Okay, so the second isn’t exactly the most important point of the afterword, but I wanted to mention it because Wallace here shows us a handy technique for reading things that might appear inscrutable, at first. It’s a method I first learned my junior year in college, when I took a graduate school class called Radical Poetries, in which we studied Susan Howe’s Singularities and Craig Dworkin’s work and some other really avant-garde stuff that more resembled Cy Twombly’s text drawings than odes or sonnets. Speaking of not-speaking-of what one doesn’t know, I probably said a grand total of two words that entire semester. In any case, one of the students in the class told us that her friend’s six-year-old child adored Gertrude Stein’s Tender Buttons, and that perhaps that was the key to reading Tender Buttons: just do it like a kid would! So whenever I find myself faced with a text that seems like it might fly above my head, I imagine I am six (it’s not too difficult.) This is what I had intuitively done with the beginning of Wittgenstein’s Mistress, and it’s what I would likely have continued to do if not for Wallace and my study partner.

Nemira points out first that the style of Wittgenstein’s Mistress is very much like the style of Wittgenstein’s published works, especially the Tractatus. This is to say that both Markson’s novel and the Tractatus are almost aphoristic in style (perhaps the Tao-ish format makes me think there is instruction embedded within?) and both have a tone of “determined humility,” as Nemira puts it. “There’s a lot of self questioning and self denial, “ she says. “Wittgenstein talks about language as deceptive a lot.” Markson’s narrator, too, often doubles-back to nitpick, clarify, or completely dismiss something she wrote moments earlier.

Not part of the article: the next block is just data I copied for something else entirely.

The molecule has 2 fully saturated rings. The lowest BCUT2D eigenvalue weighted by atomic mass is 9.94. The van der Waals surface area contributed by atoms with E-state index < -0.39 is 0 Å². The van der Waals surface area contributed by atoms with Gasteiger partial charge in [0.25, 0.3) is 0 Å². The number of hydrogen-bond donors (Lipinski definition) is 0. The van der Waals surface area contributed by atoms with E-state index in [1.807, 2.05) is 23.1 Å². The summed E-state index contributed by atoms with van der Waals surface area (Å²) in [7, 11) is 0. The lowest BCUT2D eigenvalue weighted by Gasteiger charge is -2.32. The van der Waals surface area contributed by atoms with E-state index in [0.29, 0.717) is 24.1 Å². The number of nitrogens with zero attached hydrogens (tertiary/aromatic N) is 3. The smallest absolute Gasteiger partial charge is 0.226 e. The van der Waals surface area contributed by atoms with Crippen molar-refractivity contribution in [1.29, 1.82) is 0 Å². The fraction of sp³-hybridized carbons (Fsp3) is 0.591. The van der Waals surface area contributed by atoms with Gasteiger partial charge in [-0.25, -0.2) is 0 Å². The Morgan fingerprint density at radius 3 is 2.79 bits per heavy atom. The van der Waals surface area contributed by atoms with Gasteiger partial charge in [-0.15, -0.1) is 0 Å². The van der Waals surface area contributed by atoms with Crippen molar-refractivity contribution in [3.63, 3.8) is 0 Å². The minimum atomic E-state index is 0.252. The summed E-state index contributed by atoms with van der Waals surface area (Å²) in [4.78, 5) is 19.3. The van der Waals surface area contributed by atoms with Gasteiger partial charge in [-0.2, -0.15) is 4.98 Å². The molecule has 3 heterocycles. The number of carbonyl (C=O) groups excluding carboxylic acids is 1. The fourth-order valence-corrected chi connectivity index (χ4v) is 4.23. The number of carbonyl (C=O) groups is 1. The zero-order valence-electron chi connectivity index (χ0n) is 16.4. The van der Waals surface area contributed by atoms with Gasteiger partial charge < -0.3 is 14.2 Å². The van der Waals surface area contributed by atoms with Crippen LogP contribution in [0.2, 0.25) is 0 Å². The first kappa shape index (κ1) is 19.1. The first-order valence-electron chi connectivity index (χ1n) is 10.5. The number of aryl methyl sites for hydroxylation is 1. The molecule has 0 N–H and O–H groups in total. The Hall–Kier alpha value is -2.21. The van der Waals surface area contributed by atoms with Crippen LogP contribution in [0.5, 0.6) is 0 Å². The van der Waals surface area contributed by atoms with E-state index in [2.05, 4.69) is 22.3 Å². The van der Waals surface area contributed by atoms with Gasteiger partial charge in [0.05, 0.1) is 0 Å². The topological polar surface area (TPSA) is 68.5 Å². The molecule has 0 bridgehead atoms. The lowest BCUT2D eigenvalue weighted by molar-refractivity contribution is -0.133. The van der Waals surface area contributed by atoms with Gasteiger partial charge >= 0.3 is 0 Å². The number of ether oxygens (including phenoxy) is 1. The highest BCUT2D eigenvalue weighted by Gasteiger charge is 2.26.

“What do you get out of it?” she asks.

Only at this point do I realize that I’ve completely neglected any literary considerations–like, errr, the plot–in an attempt to view the novel through the lens of Wittgensteinian philosophy. Before I opened to page one, I had already decided that the story was in fact not a story, but a lesson, a cheeky fictive attempt on the part of Markson to get us all to join the cult of Wittgenstein. But what if lesson number one is “don’t ignore the content and pay undue attention to the form?”

There is a woman living in a house on a beach, probably on Cape Cod somewhere. For ten years, she’s been alone on the earth; for a while, she looked for other people, and though she might have once seen a cat, by the time she gets to the beach, she’s basically resigned herself to eternal solitude. She had a child, years ago, but he’s been dead for ages. Her only companions are her thoughts, most of which–and here we circle back to Wittgenstein for a minute–are just cultural factoids she must have picked up during her life in society. “Once, Turner had himself lashed to the mast of a ship for several hours, during a furious storm, so that he could later paint the storm.” “All I can remember about the painting of Penelope is that there is a cat in it, however, playing with a ball of yarn.” “And now I have the name T. E. Shaw in my head. But it is one more of those flitting identities that I cannot catch at all.” So the question is now: why these facts?

We run out of time, but before she leaves, Nemira reminds me that I owe her money for cat-sitting some months earlier. “Eighty dollars,” I write on the check, “and no sense.”

Kelsey Osgood is a freelance writer who lives in Brooklyn. She has contributed to The New Republic, The New Yorker, Salon and Vice. Her first book, How to Disappear Completely: On Modern Anorexia, is out in paperback.